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One of the most pervasive “pseudo facts” about the human brain is the assertion that we only use about ten percent of our brain capacity. It is likely that this myth arose from research during the 1930s when scientists were uncertain regarding the functions of large areas of the cortex. In recent years, thanks to increasingly sophisticated brain scan technology, researchers have been able to “map” the functions of different areas of the brain. While there appears to be some redundancy, there are high degrees of specialization in some areas, especially those governing speech and abstract thinking.
For its small size, with a weight of about three pounds, the human brain is a wonderful instrument and harbors many mysteries yet to be solved. The neocortex, the outer layer of the brain, by which we perform higher thinking, consists of a thin sheet of cells about 2.5 millimeters in thickness. In addition to containing our “thinking tissue,” the neocortex is also made up of cortical blood vessels and supportive cells for the neuronal (nerve) matrix. If the neocortex is damaged in humans and higher mammals, the result is a condition known as decorticate rigidity in which the thinking processes are shut down.
From the perspective of human evolution, the neocortex is built upon the older brain in the cerebellum and brainstem which perform the autonomic functions, such as posture, heart rate, blood pressure, and the onset of sleep. The brainstem is a primitive area of the brain that merges the lower brain into the spinal cord. Without the neocortex, consciousness as we understand it would not exist. However, the neocortex can’t even stay awake to perform the simplest of tasks without constant stimulation from the brainstem.
Although the neocortex is the crowning achievement of human evolution, it does contain large cavities without any brain cells, as well as considerable amounts of cerebrospinal fluid, white matter, blood vessels, blood, and “non-thinking cells.” And, while scientists caution against suggesting that these areas constitute the mythical unused 90 percent of the brain, they do admit that some individuals have been able to function with only a tiny fraction of the brain—or no brain at all.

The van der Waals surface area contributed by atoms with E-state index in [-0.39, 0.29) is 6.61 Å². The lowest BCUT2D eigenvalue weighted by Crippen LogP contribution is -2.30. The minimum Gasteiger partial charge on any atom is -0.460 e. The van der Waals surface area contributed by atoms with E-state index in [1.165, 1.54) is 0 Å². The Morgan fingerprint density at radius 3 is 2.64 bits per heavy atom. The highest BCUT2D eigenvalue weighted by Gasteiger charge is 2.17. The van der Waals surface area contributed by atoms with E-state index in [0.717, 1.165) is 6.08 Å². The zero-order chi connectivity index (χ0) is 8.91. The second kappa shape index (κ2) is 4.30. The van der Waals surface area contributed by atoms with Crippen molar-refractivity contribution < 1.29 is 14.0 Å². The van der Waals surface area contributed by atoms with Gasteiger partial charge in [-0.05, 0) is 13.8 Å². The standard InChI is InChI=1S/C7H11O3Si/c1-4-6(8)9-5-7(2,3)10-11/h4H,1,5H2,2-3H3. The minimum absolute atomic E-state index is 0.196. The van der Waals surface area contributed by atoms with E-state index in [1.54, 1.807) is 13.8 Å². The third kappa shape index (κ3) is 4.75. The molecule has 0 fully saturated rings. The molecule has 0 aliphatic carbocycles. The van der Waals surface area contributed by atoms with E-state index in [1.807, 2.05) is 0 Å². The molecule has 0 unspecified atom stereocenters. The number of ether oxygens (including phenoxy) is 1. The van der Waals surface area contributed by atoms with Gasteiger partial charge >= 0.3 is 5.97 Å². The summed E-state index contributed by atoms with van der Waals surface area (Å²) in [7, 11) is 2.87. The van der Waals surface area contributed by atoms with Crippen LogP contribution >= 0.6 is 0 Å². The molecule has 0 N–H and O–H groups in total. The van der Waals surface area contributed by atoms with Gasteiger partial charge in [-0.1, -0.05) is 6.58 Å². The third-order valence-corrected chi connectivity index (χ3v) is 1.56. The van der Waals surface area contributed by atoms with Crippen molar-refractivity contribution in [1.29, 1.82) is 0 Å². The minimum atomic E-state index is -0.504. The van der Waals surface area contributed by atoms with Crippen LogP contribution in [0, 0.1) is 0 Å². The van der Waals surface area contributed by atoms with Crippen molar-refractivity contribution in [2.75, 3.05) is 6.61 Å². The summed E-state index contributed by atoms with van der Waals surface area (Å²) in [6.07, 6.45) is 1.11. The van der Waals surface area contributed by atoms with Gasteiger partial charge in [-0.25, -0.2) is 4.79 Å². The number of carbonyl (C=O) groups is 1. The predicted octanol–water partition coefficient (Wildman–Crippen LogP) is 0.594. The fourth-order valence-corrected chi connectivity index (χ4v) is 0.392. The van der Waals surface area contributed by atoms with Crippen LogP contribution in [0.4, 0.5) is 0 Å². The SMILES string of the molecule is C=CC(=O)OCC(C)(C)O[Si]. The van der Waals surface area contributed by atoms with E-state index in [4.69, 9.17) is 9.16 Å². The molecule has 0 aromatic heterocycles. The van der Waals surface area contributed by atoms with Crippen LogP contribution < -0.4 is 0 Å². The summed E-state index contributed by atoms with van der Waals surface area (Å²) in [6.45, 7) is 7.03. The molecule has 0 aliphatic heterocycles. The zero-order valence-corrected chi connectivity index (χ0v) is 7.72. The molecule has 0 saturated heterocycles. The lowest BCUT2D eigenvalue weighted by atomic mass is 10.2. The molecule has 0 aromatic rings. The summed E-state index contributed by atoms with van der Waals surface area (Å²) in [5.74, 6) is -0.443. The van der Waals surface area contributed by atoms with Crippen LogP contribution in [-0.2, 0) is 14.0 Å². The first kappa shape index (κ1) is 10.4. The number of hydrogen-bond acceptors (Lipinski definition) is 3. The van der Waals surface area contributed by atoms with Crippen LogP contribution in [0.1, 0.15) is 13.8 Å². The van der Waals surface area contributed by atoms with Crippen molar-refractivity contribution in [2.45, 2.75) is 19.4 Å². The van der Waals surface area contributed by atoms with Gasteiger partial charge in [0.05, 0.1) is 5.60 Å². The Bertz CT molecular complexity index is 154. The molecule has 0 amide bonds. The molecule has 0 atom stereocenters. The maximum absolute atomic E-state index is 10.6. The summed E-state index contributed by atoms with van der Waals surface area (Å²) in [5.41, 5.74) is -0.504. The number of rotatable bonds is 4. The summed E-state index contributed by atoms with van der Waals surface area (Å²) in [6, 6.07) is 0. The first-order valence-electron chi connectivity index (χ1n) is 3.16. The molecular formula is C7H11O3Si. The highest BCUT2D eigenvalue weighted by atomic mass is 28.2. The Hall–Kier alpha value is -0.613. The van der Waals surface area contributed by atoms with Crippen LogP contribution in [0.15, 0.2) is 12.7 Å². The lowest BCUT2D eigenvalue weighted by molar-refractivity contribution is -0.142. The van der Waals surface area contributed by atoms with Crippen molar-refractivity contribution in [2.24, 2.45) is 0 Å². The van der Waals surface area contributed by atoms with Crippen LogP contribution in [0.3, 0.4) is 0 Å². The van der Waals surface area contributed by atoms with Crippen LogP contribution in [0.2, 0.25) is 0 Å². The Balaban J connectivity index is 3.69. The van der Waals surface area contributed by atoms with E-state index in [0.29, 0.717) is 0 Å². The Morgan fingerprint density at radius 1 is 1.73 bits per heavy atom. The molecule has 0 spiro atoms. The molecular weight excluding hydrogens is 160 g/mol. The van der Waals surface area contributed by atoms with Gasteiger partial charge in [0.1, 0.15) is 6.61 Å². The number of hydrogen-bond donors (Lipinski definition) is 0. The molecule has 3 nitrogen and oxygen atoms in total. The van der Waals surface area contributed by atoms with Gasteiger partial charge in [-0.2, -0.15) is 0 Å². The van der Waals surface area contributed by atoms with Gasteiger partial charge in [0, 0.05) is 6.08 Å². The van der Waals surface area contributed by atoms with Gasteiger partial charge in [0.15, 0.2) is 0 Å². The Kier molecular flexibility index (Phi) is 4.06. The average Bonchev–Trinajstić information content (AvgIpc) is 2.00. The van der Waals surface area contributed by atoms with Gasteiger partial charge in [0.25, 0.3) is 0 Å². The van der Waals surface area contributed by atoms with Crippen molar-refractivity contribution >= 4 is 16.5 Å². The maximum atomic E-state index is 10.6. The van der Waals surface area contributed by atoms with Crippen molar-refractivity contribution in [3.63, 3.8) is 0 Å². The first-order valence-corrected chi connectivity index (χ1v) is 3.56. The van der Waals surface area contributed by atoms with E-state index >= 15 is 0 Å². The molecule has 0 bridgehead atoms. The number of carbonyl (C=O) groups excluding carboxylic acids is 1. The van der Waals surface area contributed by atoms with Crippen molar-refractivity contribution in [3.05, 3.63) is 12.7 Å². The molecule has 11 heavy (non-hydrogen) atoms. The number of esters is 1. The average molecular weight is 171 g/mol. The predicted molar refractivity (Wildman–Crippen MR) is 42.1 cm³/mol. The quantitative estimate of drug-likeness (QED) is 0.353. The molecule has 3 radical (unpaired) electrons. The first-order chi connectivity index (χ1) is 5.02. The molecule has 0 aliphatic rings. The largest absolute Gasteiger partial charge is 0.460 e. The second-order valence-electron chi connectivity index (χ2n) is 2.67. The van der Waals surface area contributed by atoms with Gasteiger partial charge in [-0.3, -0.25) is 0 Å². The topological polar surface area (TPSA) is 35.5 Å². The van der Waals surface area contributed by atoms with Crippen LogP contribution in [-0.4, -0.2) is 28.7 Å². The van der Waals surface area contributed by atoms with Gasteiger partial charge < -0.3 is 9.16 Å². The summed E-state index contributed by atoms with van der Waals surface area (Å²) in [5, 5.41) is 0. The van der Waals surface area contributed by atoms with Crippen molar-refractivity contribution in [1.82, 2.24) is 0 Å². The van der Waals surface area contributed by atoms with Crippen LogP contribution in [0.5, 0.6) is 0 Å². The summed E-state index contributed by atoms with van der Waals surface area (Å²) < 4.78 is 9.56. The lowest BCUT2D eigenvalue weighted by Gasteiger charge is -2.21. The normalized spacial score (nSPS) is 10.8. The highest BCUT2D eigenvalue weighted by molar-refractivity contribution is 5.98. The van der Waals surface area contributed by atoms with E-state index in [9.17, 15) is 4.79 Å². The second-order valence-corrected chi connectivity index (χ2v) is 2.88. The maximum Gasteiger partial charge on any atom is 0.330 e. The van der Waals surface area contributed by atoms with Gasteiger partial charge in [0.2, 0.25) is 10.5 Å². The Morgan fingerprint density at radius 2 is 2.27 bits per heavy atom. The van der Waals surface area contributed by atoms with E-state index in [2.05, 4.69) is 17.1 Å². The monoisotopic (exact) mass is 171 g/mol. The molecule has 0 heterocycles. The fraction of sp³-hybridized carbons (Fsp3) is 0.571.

On July 20, 2007, neurologists at the University of Marseille revealed the remarkable case of the 44-year-old French tax official who had been managing just fine with a fluid-filled cavity taking up most of the space where his brain should have been. Writing in the medical journal Lancet, doctors described how the civil servant had gone to the hospital in 2003 complaining of a slight weakness in his left leg. When the doctors scanned his brain to see if the problem lay there, they found mostly a black hole.
The patient told the attending physicians that as a six-month-old baby he had suffered from hydrocephalus (commonly known as “water on the brain”) and that a shunt had been inserted to drain away the fluid. Dr. Lionel Fuilet ordered a tomography scan (CT) and an MRI (magnetic resonance imaging scan) and discovered that the lateral ventricles, chambers that hold and cushion the brain, were extremely enlarged. In the normal brain, these ventricles are very small.
Upon close examination, Dr. Fuilet and his team found that a massive cavity had built up in the man’s skull and that it had filled with fluid and a thin sheet of functioning brain tissue, which was pushed back against the inner walls of his cranium.
Tests by the medical team revealed that the tax official was neither physically nor mentally disabled by his strange condition and that it had not hindered his socialization. The man was married with two children and carried out his duties at the tax office without difficulty. IQ tests indicated the man’s score to be 75 (average IQ is around 100).
Der Spiegel quoted Florian Heinen, a brain development expert at the Dr. von Hauner Children’s Hospital at Munich University, who explained that while the French tax official’s case was extremely rare, his was one of a number of cases in which individuals had functioned quite well with a very small amount of brain matter. The most striking observation Heinen made was that “these few brain cells can achieve just as much as the millions more cells that other people have.”....Read the rest of this article exclusively in the January 2008 issue of FATE!